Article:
Scam: beware of this new email scam that could rob you!

Web scams are on the rise. Hackers have started another campaign of data recovery. This happened at Pôle Emploi. On September 2, the company specializing in cybercrime, Vade, spoke about questionable practice. Documents sent to the Pôle Emploi application space reveal a phishing network since August. Zoom in on the situation.

An almost imperceptible plot

This time the hackers used a more detailed method to reach their end. They are now using the Pôle emploi platform for their scam.

They don’t exist do not attack small fish such as an indifferent employee. Instead, they go after the recruiters. For this, the criminal creates a banal job search profile. He saw an offer and contacted the employer who would be his next victim.

To apply to Pôle Emploi, you obviously need the applicant’s CV and a cover letter. Enough of that rejoice the evildoers. Sending attachments is a godsend for getting into a computer system.

The method of offering the service requires that the Pôle emploi send a message to the recruiterr, following this offer. According to Vade, the first message was from the Pôle emploi site and there was no danger.

But, hackers take this opportunity to send another message to the recruiter. He said many candidates applied. It encourages the professional to connect to the authentication page, from an additional link. Of course, this is all just a trap.

The message in question is:

“Hello. After your offer is now published on the pole-employment site, we offer you several profiles that match your search. So be sure to access the CV link when attached which will allow you to view these profiles…”.

Source: Pexels

you see a spelling mistake of “attached”.

When the victim clicked on the link at the mall, the parade can begin. This actually brings up a Google Docs. The victim believed link to the Pôle emploi website. But he actually gave his credentials, directly to the scammers.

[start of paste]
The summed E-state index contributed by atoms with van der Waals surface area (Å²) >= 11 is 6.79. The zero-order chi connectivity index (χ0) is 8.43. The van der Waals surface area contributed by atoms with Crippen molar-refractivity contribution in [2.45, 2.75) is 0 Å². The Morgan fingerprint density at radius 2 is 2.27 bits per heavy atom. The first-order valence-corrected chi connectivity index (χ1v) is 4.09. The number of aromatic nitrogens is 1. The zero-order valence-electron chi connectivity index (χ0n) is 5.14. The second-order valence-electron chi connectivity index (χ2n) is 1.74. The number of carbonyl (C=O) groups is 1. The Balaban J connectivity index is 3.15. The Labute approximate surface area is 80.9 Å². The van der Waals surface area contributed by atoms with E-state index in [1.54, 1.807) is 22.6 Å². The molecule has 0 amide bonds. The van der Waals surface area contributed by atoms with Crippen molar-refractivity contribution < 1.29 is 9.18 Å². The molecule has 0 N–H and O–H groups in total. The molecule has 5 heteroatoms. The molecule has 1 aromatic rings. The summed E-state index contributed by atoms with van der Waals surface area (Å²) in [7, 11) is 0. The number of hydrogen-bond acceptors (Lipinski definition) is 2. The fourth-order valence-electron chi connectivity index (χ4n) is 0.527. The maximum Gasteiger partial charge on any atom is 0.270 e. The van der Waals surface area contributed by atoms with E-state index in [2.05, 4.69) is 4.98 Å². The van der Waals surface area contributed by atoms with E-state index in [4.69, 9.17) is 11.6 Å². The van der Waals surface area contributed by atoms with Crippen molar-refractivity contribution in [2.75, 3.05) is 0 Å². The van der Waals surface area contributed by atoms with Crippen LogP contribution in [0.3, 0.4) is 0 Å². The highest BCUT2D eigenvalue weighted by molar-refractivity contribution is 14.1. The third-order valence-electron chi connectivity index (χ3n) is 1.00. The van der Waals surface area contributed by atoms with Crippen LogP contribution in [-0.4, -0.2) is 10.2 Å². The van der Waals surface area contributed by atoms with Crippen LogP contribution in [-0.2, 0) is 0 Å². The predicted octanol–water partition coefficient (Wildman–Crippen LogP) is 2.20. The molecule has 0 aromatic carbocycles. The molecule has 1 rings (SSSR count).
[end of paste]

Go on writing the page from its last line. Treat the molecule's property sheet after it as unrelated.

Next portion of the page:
To perfect the fraud, the hackers even send an authentication code to the boss. With these methods, recruiters do not suspect for a second that they have recently become victims of phishing. And yet…

More than 4,000 emails sent since August

Vade admits that 4,000 malicious emails sent as part of this scam, since August 2. They added that the day of September 1, alone, had 200 messages of the same genre. To this day, it is still difficult to identify all victims who are bosses in this practice.

The company that specializes in cybercrime, for example, has found leads a technician position targeted by hackers. However, scammers welcome various recruitment profiles with open arms. They seize all attackable offers.

Why is it so much effort? get credentials ? Vade’s cybercrime expert, Antoine Morel, provides the answer:

“The criminal first recovered an email address and password. He can access the company’s Pôle emploi account and search for important data, either on the company itself or on candidates who have sent a CV. These files contain a lot of personal information, so it is easier to target the victim, trick them or blackmail them if we know their past, their interests, etc. »

But that’s not all. Thanks to these identifiers, “hackers can also turn against the company with these identifiers in hand, and prepare wisely and attack in several stages”, emphasized the expert.

Source: Pexels

How to protect yourself against these Pôle emploi scams?

Numerama contacted Pôle emploi, about this scam on their audience. The body admits that the practice is not foreign to them. The latter will now be the subject of “close monitoring to identify and block this type of attempt”.

For some time now, the Pôle emploi has developed a system to detect and neutralizing false applicationss. Communication with targeted recruiters is also put in place, but not only. “An awareness action” is performed for all users of the site. advice sheets even issued with the participation of Cybermalveillance.gouv.fr.

However, this scam campaign continues. Faced with this, Numerama advises “just enter your identifiers from the official site. Instead of clicking on the link embedded in an email, type the site address directly in the search bar. This applies to all phishing emails. »

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